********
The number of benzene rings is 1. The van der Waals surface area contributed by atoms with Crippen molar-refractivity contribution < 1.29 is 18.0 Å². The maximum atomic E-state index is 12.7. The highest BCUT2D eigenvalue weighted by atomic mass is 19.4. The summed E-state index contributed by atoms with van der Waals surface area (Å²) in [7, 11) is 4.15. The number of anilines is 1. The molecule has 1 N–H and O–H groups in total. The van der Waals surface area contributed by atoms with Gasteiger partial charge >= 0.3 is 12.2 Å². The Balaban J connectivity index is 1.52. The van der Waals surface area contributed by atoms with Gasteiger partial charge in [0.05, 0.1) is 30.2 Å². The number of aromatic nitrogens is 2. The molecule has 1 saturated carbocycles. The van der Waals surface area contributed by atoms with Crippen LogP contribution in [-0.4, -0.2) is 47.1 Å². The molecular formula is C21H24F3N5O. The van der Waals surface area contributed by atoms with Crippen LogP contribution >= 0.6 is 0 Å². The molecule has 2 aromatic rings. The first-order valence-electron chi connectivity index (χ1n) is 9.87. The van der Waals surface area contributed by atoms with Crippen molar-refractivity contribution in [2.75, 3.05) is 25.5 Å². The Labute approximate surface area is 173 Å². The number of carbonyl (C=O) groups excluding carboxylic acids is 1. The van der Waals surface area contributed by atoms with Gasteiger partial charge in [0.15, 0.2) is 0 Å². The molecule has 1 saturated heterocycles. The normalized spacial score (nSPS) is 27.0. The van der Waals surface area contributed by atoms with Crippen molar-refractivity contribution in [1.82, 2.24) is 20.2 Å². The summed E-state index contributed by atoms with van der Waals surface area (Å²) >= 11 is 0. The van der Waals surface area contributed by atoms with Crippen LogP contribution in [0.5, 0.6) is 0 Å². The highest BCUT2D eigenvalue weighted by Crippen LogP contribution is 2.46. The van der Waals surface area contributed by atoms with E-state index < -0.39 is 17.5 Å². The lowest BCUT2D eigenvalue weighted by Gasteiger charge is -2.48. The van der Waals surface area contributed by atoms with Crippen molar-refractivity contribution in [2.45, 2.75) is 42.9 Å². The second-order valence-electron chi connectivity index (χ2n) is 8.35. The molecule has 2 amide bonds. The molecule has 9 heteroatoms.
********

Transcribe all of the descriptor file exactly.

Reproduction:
The number of benzene rings is 1. The van der Waals surface area contributed by atoms with Crippen molar-refractivity contribution < 1.29 is 18.0 Å². The maximum atomic E-state index is 12.7. The highest BCUT2D eigenvalue weighted by atomic mass is 19.4. The summed E-state index contributed by atoms with van der Waals surface area (Å²) in [7, 11) is 4.15. The number of anilines is 1. The molecule has 1 N–H and O–H groups in total. The van der Waals surface area contributed by atoms with Gasteiger partial charge >= 0.3 is 12.2 Å². The Balaban J connectivity index is 1.52. The van der Waals surface area contributed by atoms with Gasteiger partial charge in [0.05, 0.1) is 30.2 Å². The number of aromatic nitrogens is 2. The molecule has 1 saturated carbocycles. The van der Waals surface area contributed by atoms with Crippen LogP contribution in [-0.4, -0.2) is 47.1 Å². The molecular formula is C21H24F3N5O. The van der Waals surface area contributed by atoms with Crippen LogP contribution >= 0.6 is 0 Å². The molecule has 2 aromatic rings. The first-order valence-electron chi connectivity index (χ1n) is 9.87. The van der Waals surface area contributed by atoms with Crippen molar-refractivity contribution in [2.75, 3.05) is 25.5 Å². The Labute approximate surface area is 173 Å². The number of carbonyl (C=O) groups excluding carboxylic acids is 1. The van der Waals surface area contributed by atoms with Gasteiger partial charge in [0.15, 0.2) is 0 Å². The molecule has 1 saturated heterocycles. The normalized spacial score (nSPS) is 27.0. The van der Waals surface area contributed by atoms with Crippen molar-refractivity contribution in [1.82, 2.24) is 20.2 Å². The summed E-state index contributed by atoms with van der Waals surface area (Å²) >= 11 is 0. The van der Waals surface area contributed by atoms with Crippen LogP contribution in [0.5, 0.6) is 0 Å². The highest BCUT2D eigenvalue weighted by Crippen LogP contribution is 2.46. The van der Waals surface area contributed by atoms with E-state index < -0.39 is 17.5 Å². The lowest BCUT2D eigenvalue weighted by Gasteiger charge is -2.48. The van der Waals surface area contributed by atoms with Crippen molar-refractivity contribution in [2.45, 2.75) is 42.9 Å². The second-order valence-electron chi connectivity index (χ2n) is 8.35. The molecule has 2 amide bonds. The molecule has 9 heteroatoms.